A third form is to write the last 32 bits using the well known IPv4 notation. For example, 2002:: corresponds to the hexadecimal canonical representation 2002:0000:0000:0000:0000:0000:0a00:0001, which in turn is equivalent to 2002::a00:1.

To view a FreeBSD system's IPv6 address, use ifconfig(8):

# ifconfig
         inet netmask 0xffffff00 broadcast
         inet6 fe80::200:21ff:fe03:8e1%rl0 prefixlen 64 scopeid 0x1
         ether 00:00:21:03:08:e1
         media: Ethernet autoselect (100baseTX )
         status: active

In this example, the rl0 interface is using fe80::200:21ff:fe03:8e1%rl0, an auto-configured link-local address which was automatically generated from the MAC address.

Some IPv6 addresses are reserved. A summary of these reserved addresses is seen in Table 32.3, “Reserved IPv6 Addresses”:

Table 32.3. Reserved IPv6 Addresses
IPv6 addressPrefixlength (Bits)DescriptionNotes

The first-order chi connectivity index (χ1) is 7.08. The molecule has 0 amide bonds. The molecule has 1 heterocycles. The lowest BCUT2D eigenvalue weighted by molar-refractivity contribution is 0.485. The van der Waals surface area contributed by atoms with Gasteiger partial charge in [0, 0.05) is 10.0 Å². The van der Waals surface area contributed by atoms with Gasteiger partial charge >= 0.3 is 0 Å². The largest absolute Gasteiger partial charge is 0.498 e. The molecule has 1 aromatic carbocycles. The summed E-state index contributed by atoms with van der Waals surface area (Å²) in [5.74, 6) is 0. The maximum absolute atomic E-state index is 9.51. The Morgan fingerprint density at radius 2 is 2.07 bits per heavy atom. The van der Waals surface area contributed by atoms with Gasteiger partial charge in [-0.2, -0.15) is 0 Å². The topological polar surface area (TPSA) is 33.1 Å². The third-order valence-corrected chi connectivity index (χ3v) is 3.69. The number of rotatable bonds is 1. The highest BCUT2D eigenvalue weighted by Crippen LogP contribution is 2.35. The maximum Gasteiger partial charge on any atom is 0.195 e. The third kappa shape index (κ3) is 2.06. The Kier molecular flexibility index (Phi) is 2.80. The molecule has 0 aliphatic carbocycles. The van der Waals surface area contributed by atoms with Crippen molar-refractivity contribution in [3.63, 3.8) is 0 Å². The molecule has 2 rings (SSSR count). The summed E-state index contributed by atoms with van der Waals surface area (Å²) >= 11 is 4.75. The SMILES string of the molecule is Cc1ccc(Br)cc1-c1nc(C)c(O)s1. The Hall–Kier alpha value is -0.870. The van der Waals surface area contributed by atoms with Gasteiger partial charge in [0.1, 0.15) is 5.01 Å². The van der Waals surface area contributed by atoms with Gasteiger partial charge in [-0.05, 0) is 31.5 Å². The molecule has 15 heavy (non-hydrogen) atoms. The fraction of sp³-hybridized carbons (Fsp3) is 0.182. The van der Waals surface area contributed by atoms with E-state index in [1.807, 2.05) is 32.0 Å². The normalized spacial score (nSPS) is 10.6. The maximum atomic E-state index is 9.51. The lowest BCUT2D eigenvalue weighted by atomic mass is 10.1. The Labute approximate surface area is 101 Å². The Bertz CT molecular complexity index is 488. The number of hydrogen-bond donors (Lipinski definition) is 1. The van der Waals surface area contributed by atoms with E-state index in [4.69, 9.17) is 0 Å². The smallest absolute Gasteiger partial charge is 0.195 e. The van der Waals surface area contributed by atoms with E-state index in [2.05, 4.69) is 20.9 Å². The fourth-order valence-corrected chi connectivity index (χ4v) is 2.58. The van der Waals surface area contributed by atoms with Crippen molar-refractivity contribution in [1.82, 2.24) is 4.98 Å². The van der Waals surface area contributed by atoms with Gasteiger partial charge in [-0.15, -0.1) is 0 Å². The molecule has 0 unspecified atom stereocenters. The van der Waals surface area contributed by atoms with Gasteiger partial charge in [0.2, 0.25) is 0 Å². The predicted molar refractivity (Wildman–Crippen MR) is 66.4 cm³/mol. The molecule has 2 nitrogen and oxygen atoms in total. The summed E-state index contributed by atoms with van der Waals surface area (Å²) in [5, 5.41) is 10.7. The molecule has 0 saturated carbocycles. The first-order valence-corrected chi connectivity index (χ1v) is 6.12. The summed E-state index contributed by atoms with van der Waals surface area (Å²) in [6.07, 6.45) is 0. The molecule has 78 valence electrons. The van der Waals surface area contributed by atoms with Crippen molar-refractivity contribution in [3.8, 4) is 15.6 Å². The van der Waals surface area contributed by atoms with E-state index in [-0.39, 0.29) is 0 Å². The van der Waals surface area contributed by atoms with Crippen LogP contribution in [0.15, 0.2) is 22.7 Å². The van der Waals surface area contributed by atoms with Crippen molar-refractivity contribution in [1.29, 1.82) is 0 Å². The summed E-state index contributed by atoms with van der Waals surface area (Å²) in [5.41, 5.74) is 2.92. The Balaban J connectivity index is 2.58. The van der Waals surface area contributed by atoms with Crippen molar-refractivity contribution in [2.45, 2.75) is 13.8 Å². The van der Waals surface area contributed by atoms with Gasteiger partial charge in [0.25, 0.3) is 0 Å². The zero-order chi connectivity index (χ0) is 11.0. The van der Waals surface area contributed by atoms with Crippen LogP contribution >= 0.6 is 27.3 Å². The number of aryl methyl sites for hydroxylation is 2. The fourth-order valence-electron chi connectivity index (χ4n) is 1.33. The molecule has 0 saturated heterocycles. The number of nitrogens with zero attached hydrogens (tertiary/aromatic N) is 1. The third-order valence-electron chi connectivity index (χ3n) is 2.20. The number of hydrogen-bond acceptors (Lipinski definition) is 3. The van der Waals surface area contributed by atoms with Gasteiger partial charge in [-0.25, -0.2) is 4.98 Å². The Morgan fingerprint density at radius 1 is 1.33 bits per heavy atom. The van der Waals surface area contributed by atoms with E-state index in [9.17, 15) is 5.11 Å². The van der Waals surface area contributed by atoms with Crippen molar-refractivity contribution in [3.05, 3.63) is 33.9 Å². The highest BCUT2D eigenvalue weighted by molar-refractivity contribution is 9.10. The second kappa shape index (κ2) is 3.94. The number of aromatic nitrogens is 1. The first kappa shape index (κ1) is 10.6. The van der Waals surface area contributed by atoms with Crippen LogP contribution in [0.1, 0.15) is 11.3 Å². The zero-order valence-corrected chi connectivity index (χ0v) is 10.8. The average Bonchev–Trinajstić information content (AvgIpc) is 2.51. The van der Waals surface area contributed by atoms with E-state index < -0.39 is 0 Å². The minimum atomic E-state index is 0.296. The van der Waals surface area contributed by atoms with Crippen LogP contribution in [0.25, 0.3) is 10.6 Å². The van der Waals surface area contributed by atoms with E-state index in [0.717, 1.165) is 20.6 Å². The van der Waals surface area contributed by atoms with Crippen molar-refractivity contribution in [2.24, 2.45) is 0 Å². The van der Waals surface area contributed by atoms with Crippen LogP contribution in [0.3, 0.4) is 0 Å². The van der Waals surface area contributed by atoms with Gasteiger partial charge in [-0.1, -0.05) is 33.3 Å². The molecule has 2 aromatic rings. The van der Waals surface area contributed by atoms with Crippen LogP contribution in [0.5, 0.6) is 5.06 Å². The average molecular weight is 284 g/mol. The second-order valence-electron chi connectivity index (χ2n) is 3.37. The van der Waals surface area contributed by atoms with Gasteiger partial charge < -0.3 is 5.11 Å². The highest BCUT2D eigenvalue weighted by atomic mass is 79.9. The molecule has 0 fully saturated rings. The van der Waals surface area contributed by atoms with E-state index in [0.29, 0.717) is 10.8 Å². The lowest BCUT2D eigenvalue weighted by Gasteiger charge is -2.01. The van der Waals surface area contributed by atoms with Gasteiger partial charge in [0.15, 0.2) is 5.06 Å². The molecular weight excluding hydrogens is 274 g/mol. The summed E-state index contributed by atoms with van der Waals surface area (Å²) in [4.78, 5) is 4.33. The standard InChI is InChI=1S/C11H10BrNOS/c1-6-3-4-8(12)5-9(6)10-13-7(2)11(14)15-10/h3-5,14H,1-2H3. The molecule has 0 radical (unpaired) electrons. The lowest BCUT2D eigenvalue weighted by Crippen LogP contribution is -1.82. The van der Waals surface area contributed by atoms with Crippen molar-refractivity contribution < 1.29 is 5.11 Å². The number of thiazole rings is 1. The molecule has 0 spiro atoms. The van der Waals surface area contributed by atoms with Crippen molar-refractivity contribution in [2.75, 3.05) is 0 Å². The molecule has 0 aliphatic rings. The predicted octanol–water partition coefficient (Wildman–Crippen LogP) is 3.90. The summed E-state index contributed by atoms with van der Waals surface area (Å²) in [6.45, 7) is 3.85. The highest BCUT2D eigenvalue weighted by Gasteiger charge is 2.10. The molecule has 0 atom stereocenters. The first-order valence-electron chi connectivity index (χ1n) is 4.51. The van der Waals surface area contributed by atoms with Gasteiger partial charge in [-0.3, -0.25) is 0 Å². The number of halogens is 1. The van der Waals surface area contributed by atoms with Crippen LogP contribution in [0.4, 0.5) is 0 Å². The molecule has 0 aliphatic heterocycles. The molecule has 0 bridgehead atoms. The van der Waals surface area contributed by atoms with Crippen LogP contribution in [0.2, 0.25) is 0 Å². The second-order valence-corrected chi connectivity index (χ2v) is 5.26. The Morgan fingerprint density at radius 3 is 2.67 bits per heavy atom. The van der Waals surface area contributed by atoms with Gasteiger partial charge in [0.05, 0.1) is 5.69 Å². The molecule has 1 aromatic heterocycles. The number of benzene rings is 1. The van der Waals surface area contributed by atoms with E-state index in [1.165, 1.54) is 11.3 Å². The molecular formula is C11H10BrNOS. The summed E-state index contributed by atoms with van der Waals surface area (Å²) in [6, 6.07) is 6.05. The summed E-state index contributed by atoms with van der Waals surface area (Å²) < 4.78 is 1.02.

::128 bitsunspecifiedEquivalent to in IPv4.
::1128 bitsloopback addressEquivalent to in IPv4.
::00:xx:xx:xx:xx96 bitsembedded IPv4The lower 32 bits are the compatible IPv4 address.
::ff:xx:xx:xx:xx96 bitsIPv4 mapped IPv6 addressThe lower 32 bits are the IPv4 address for hosts which do not support IPv6.
fe80::/1010 bitslink-localEquivalent to in IPv4.
fc00::/77 bitsunique-localUnique local addresses are intended for local communication and are only routable within a set of cooperating sites.
ff00::8 bitsmulticast 
2000::-3fff:: 3 bitsglobal unicastAll global unicast addresses are assigned from this pool. The first 3 bits are 001.

For further information on the structure of IPv6 addresses, refer to RFC3513.

32.9.2. Configuring IPv6

To configure a FreeBSD system as an IPv6 client, add these two lines to rc.conf: